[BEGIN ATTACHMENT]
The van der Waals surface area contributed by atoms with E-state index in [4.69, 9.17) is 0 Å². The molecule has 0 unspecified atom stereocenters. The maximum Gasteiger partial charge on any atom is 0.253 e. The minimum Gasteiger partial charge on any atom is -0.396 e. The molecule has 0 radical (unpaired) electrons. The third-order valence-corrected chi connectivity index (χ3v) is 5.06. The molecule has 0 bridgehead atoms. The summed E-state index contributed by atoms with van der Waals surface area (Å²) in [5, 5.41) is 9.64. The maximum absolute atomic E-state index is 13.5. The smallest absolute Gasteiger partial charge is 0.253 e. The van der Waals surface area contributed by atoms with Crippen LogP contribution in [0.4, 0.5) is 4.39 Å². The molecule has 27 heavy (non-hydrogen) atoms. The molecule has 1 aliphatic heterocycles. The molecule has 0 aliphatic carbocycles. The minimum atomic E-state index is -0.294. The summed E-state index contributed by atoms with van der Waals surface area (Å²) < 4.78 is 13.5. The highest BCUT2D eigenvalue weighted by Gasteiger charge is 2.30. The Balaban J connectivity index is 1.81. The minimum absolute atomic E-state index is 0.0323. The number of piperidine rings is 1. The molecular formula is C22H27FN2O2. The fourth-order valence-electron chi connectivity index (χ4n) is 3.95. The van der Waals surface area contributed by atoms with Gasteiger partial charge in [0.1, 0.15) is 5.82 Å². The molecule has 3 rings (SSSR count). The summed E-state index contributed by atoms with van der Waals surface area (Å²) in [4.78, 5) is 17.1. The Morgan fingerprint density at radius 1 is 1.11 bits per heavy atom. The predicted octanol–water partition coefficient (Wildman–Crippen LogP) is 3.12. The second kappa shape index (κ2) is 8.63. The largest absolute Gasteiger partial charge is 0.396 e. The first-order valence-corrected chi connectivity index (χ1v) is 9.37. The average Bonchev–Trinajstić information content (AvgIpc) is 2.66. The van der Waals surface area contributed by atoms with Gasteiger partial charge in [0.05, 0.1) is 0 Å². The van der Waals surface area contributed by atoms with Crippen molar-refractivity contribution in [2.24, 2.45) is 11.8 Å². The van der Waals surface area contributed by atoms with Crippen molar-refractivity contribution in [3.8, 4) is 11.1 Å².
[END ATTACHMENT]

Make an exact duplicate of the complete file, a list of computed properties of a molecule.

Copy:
The van der Waals surface area contributed by atoms with E-state index in [4.69, 9.17) is 0 Å². The molecule has 0 unspecified atom stereocenters. The maximum Gasteiger partial charge on any atom is 0.253 e. The minimum Gasteiger partial charge on any atom is -0.396 e. The molecule has 0 radical (unpaired) electrons. The third-order valence-corrected chi connectivity index (χ3v) is 5.06. The molecule has 0 bridgehead atoms. The summed E-state index contributed by atoms with van der Waals surface area (Å²) in [5, 5.41) is 9.64. The maximum absolute atomic E-state index is 13.5. The smallest absolute Gasteiger partial charge is 0.253 e. The van der Waals surface area contributed by atoms with Crippen LogP contribution in [0.4, 0.5) is 4.39 Å². The molecule has 27 heavy (non-hydrogen) atoms. The molecule has 1 aliphatic heterocycles. The molecule has 0 aliphatic carbocycles. The minimum atomic E-state index is -0.294. The summed E-state index contributed by atoms with van der Waals surface area (Å²) < 4.78 is 13.5. The highest BCUT2D eigenvalue weighted by Gasteiger charge is 2.30. The Balaban J connectivity index is 1.81. The minimum absolute atomic E-state index is 0.0323. The number of piperidine rings is 1. The molecular formula is C22H27FN2O2. The fourth-order valence-electron chi connectivity index (χ4n) is 3.95. The van der Waals surface area contributed by atoms with Gasteiger partial charge in [0.1, 0.15) is 5.82 Å². The molecule has 3 rings (SSSR count). The summed E-state index contributed by atoms with van der Waals surface area (Å²) in [4.78, 5) is 17.1. The Morgan fingerprint density at radius 1 is 1.11 bits per heavy atom. The predicted octanol–water partition coefficient (Wildman–Crippen LogP) is 3.12. The second kappa shape index (κ2) is 8.63. The largest absolute Gasteiger partial charge is 0.396 e. The first-order valence-corrected chi connectivity index (χ1v) is 9.37. The average Bonchev–Trinajstić information content (AvgIpc) is 2.66. The van der Waals surface area contributed by atoms with Gasteiger partial charge in [0.05, 0.1) is 0 Å². The van der Waals surface area contributed by atoms with Crippen molar-refractivity contribution in [2.24, 2.45) is 11.8 Å². The van der Waals surface area contributed by atoms with Crippen molar-refractivity contribution in [3.8, 4) is 11.1 Å².